, Volume 36, Issue 3, pp 531-566

Synthesis and Selection: Wynne-Edwards' Challenge to David Lack

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Abstract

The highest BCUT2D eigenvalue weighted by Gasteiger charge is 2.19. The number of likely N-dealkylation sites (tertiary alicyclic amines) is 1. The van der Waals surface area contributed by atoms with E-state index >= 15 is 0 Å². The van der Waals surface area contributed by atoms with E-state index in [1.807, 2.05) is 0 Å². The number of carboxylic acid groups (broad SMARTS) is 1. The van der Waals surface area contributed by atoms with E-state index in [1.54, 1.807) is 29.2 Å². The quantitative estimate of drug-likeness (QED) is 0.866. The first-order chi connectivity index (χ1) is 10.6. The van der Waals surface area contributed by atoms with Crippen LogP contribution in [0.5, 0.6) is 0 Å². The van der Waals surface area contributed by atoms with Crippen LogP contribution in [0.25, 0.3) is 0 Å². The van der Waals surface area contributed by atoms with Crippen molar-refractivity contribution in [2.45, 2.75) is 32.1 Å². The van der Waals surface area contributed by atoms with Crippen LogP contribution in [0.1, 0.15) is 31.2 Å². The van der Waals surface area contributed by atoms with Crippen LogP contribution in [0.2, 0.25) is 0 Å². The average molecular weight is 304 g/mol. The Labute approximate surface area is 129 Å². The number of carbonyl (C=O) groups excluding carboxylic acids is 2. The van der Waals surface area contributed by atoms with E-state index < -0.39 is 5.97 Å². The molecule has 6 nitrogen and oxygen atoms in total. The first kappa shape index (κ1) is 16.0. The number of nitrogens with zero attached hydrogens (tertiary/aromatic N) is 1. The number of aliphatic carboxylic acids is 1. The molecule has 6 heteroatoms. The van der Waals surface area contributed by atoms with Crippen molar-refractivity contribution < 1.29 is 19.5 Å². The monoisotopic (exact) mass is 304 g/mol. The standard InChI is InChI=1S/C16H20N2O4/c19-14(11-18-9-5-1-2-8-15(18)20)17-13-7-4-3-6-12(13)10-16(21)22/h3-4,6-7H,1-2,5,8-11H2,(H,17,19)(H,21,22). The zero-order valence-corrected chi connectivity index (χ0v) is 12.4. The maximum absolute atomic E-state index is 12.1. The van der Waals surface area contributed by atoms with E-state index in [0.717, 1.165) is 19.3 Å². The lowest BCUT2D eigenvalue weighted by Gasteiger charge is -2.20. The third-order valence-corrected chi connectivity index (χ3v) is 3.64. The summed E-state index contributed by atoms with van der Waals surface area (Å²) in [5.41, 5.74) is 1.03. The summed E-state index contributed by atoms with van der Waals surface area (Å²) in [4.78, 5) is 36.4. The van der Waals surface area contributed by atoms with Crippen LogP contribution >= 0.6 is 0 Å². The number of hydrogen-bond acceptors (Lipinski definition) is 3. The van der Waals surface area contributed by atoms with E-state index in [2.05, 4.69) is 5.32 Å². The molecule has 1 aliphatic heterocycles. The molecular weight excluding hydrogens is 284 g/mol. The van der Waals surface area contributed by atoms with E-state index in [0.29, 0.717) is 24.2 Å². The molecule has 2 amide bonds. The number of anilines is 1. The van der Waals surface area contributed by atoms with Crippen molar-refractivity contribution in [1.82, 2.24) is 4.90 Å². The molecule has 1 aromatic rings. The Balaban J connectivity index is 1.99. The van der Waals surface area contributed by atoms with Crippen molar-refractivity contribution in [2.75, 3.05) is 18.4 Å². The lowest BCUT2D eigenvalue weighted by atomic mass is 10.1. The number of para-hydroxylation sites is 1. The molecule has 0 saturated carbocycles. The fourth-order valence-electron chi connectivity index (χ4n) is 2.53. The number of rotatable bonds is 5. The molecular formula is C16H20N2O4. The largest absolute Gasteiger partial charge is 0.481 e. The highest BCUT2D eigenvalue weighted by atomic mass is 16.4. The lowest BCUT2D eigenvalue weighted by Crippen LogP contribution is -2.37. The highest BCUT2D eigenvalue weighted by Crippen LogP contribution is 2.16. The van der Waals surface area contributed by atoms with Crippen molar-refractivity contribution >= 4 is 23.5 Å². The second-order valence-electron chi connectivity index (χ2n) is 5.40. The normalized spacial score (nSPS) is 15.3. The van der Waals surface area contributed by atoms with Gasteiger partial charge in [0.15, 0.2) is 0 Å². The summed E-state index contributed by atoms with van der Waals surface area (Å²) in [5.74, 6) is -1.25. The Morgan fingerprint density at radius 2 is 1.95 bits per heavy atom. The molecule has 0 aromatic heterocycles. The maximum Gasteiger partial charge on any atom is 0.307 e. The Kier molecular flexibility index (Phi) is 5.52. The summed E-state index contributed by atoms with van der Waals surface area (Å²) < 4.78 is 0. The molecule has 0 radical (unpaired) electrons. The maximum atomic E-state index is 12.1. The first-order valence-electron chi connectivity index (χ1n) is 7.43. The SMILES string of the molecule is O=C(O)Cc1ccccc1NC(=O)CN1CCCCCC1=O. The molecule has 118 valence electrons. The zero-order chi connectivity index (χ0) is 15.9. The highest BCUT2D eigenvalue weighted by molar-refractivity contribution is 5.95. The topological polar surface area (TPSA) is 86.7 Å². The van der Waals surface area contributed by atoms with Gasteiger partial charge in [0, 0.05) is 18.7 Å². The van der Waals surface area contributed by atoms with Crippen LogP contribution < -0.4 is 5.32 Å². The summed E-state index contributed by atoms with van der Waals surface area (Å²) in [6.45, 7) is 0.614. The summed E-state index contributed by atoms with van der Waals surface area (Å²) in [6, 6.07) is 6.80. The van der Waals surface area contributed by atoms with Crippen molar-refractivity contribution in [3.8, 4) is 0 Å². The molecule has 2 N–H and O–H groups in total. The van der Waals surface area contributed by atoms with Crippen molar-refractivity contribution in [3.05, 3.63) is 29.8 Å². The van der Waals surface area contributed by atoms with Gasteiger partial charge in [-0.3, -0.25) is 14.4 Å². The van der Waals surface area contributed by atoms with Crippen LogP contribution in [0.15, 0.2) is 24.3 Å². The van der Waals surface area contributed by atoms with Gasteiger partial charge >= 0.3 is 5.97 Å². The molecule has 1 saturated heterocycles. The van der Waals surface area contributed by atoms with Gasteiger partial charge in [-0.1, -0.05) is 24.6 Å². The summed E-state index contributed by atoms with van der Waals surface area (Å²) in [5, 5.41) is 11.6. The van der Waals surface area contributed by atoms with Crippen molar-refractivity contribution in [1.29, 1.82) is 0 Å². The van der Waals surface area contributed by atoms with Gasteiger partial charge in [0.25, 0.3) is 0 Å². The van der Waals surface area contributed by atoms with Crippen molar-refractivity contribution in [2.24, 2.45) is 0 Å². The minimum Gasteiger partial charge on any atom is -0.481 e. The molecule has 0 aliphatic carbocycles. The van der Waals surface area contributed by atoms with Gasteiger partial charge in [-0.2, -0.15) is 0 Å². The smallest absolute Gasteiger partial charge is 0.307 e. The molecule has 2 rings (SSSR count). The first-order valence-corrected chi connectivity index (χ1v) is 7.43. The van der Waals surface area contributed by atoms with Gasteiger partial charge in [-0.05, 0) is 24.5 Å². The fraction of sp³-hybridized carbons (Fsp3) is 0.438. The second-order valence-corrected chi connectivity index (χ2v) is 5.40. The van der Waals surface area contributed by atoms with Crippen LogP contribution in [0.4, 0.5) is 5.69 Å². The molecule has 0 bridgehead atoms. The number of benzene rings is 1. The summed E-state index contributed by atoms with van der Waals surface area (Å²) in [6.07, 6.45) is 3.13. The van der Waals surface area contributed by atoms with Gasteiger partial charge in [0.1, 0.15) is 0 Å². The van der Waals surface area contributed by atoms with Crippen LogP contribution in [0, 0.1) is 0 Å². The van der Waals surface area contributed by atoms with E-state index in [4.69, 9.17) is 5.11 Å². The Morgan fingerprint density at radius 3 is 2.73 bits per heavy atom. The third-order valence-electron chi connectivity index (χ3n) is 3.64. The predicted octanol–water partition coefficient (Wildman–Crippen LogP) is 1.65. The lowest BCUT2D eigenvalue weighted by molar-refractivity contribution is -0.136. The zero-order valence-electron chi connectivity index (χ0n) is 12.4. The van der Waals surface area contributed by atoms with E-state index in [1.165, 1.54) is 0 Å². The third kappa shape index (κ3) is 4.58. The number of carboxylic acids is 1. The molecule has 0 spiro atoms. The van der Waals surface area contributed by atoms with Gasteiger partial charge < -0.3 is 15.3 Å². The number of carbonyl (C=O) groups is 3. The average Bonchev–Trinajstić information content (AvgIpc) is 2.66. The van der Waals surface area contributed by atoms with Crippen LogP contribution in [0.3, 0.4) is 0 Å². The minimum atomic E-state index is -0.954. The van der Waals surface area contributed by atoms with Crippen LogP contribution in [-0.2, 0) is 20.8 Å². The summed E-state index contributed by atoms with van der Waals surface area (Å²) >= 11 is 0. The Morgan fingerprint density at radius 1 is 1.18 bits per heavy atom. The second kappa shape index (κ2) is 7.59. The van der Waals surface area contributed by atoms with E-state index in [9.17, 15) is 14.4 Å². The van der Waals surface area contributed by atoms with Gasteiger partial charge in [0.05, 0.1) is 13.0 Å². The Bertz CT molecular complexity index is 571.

David Lack of Oxford Universityand V.C. Wynne-Edwards of Aberdeen Universitywere renowned ornithologists with contrastingviews of the modern synthesis which deeplyinfluenced their interpretation and explanationof bird behavior. In the 1950's and 60's Lackbecame the chief advocate of neo-Darwinism withrespect to avian ecology, while Wynne-Edwardsdeveloped his theory of group selection. Lack's position was consistent with thedeveloping focus on individual leveladaptation, which was a core concept of themodern synthesis. Alternatively, Wynne-Edwardsviewed the emphasis on populations as the mostimportant development provided by the modernsynthesis. In this paper, I present thedevelopment of these two positions and tracetheir roots in the literature of the synthesis.Through an analysis of Lack's 1966 critique ofWynne-Edwards I conclude that Wynne-Edwardswas, in many ways, justified in his pursuit ofgroup level explanations.